Tellus' Jose Santamaria: Making science come to life
by By Matt Shinall
Apr 28, 2012 | 1050 views | 0 0 comments | 18 18 recommendations | email to a friend | print
By Matt Shinall

matt.shinall@daily-tribune.com

From a humble mineral museum birthed of local mining operations, the Weinman Mineral Museum laid the groundwork for what is now Tellus Science Museum.

The man behind the dinosaurs, space craft, minerals and historic vehicles is Jose Santamaria. As the museum's executive director, Santamaria oversees the operations of the 120,000 square foot, Smithsonian-affiliated facility.

With a heart for science since childhood, he came to lead the Bartow County museum through a circuitous path in which he gained experience and education in art before returning to the subject that always captured his intrigue.

Name: Jose Santamaria

Occupation/Organization: Executive Director, Tellus Science Museum

Education: Bachelors of Visual Arts, Georgia State University

Family: I've been married to my wife Maia for nearly 30 years. No kids, two dogs, many cats. Maia is Executive Director for disABILITY LINK NW in Rome and works to help disabled people become more independent. I grew up in Atlanta and the rest of my family still lives in the metro area. I have two brothers, one sister, five nephews, one grand nephew, and assorted spouses and girlfriends. My father lives in Roswell near one of my brothers.

City of Residence: Rome

Age: 56

How did you get into the field of science?

A. I have always loved science. As a kid, I studied minerals, followed the space program, and have always been curious about the natural world. I majored in art in college, but once I became a professional artist, my work evolved into science subjects. In the meantime, I returned to my love for minerals and fossils and became active in some of the Atlanta mineral societies. I started to use my skills to produce earth science graphics, became involved with the Weinman Mineral Museum, and eventually was hired as its director.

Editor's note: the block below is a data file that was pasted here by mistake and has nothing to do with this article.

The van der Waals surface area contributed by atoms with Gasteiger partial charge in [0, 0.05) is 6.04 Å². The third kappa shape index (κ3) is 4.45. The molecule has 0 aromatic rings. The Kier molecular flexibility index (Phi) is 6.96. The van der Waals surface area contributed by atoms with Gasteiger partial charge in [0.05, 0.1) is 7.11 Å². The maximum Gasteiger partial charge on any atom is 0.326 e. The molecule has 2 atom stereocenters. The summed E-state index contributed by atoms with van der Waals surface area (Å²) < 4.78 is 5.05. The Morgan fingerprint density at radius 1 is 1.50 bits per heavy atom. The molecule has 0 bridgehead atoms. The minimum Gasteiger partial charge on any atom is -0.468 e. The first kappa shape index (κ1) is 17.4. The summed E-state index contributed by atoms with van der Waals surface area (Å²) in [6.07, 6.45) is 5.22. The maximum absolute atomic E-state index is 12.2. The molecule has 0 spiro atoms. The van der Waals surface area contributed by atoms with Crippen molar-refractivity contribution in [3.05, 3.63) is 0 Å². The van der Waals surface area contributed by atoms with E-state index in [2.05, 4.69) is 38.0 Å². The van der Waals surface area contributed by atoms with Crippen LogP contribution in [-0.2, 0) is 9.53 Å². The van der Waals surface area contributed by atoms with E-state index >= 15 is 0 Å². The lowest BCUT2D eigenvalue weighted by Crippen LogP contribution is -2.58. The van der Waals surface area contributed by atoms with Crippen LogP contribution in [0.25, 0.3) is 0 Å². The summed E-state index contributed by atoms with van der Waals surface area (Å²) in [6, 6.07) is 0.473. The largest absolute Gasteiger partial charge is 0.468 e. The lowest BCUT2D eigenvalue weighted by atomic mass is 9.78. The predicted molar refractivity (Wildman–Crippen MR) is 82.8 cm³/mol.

What is your favorite part of your job?

A. Working with a great staff; seeing our visitors have meaningful experiences at the museum; and pulling off some great events and exhibits.

What is the significance of Tellus in our community?

A. I think many people here already know this, but Tellus is a great place to take the family, go as a couple, or take visiting guests and you can have an engaging experience looking at and talking to each other about our exhibits. I don't think you can find such better exhibits anywhere in the Southeast south of the Smithsonian or east of Houston: the best mineral and fossil exhibits. Displays of vintage cars, aircraft and rockets. A kid-friendly, hands-on science gallery. Eight outstanding planetarium shows a day. People from Atlanta come to Tellus. The economic impact has been over $20 million at the very minimum. And it's at our very backyard!



What would you consider your greatest personal or professional achievement?

A. Personal: maintaining great relations with my family and long time friends and adding to this expanding circle.

Professional: Tellus.

Where is your favorite place to be in Bartow County?

A. Not a fair question, because I love to meet friends at Tellus and show them around. But Bartow has great food, and in no particular culinary order, I love Wesman's, the Appalachian Grill and Scott's Barbecue.

What is the best advice you have received?

A. Two things: trust your gut and do the right thing; and, once you do that, trust and empower your staff to do the right thing.

What are three words you would use to describe yourself?

A. thoughtful, creative, conscientious.

If you were not in this line of work, what would you like to do?

A. Selling art and running an oyster joint somewhere on the Gulf Coast.